More On Legal & Compliancefrom The Advisor's Professional Library
- The Custody Rule and its Ramifications When an RIA takes custody of a clients funds or securities, risk to that individual increases dramatically. Rule 206(4)-2 under the Investment Advisers Act (better known as the Custody Rule), was passed to protect clients from unscrupulous investors.
- Code of Ethics Rule The Code of Ethics Rule, found in Rule 204A-1, uses severe consequences for violation to help ensure investment advisors will do the right thing.
The SEC has a number of initiatives on its plate this year that could make advisors' lives easier, or not. For instance, advisor regulation will be on the securities regulator's mind as SEC Chairman Christopher Cox receives early this month recommendations from two of the Commission's top staff members on the steps the securities regulator should take in light of the recent findings of the Rand report.
Andrew Donohue, director of the SEC's Division of Investment Management, said at the Investment Adviser Association's (IAA) compliance conference in Washington March 25 that he and Eric Surri, director of the SEC's Trading and Markets division, would deliver the recommendations to Cox by May 5. While he declined to divulge details about the recommendations, Donohue did say at the IAA event that it was "enormously important for us to get it [the recommendations] right." Donohue told me in a separate interview in early April that it would be up to Cox to decide when, and if, to make those recommendations public.
The Rand report, which studied whether investors are clear on the differences between broker/dealer and investment advisor services, found that while those investors are confused about who's a broker and who's an advisor, they are nonetheless pleased with the services they get from their financial professional of choice.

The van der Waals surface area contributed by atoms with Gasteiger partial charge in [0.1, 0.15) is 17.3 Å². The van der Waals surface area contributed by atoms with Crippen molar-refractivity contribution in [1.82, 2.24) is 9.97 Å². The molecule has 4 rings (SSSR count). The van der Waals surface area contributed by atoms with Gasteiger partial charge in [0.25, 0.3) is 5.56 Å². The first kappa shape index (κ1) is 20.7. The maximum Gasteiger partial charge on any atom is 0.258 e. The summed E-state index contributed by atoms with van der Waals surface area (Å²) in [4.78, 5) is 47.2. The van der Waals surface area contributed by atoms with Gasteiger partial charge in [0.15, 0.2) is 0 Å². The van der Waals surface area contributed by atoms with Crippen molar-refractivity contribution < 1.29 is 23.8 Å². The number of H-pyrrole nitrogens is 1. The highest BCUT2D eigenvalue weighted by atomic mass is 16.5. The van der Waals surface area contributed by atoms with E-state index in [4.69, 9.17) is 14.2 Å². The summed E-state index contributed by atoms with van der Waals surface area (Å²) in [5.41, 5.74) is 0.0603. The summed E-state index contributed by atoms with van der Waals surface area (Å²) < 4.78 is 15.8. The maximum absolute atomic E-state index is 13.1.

The issue of whether to put advisors and B/Ds under one set of regulations is heating up. David Tittsworth, executive director of IAA, told conference goers there could be a "complete change of advisor regulation" as there's talk now of advisors being subject to B/D regs and vice versa. But he, like others at the conference, argued that B/D and advisor regulation should remain separate because they are two distinct businesses.
Discretion, C Shares, Wrap Accounts
In my April conversation with Donohue, he said he did not foresee advisors and broker/dealers being put under one set of regulations. "I do think there are certain areas where [advisors and B/Ds] are doing very similar things, and then there are certain areas where they are doing totally different things," Donohue said. An example, he said, is discretionary investment management. "All of the things we're talking about in Rand is really non-discretionary. So non-discretionary advisory versus what broker/dealers do, you could look at that and say some of those things could be similar. But once you get into the discretionary area, people managing other people's money, that's much different than a broker/dealer relationship."
Donohue said there are clear signs that the advisor model is taking on more broker/dealer attributes. "I think it's quite clear that there's been a number of folks that had previously been registered as broker/dealer reps who have opted to move over into the advisor space and get paid on an asset basis, and yet not do much different for their clients, at least ostensibly, than what they had done when they were broker/dealers."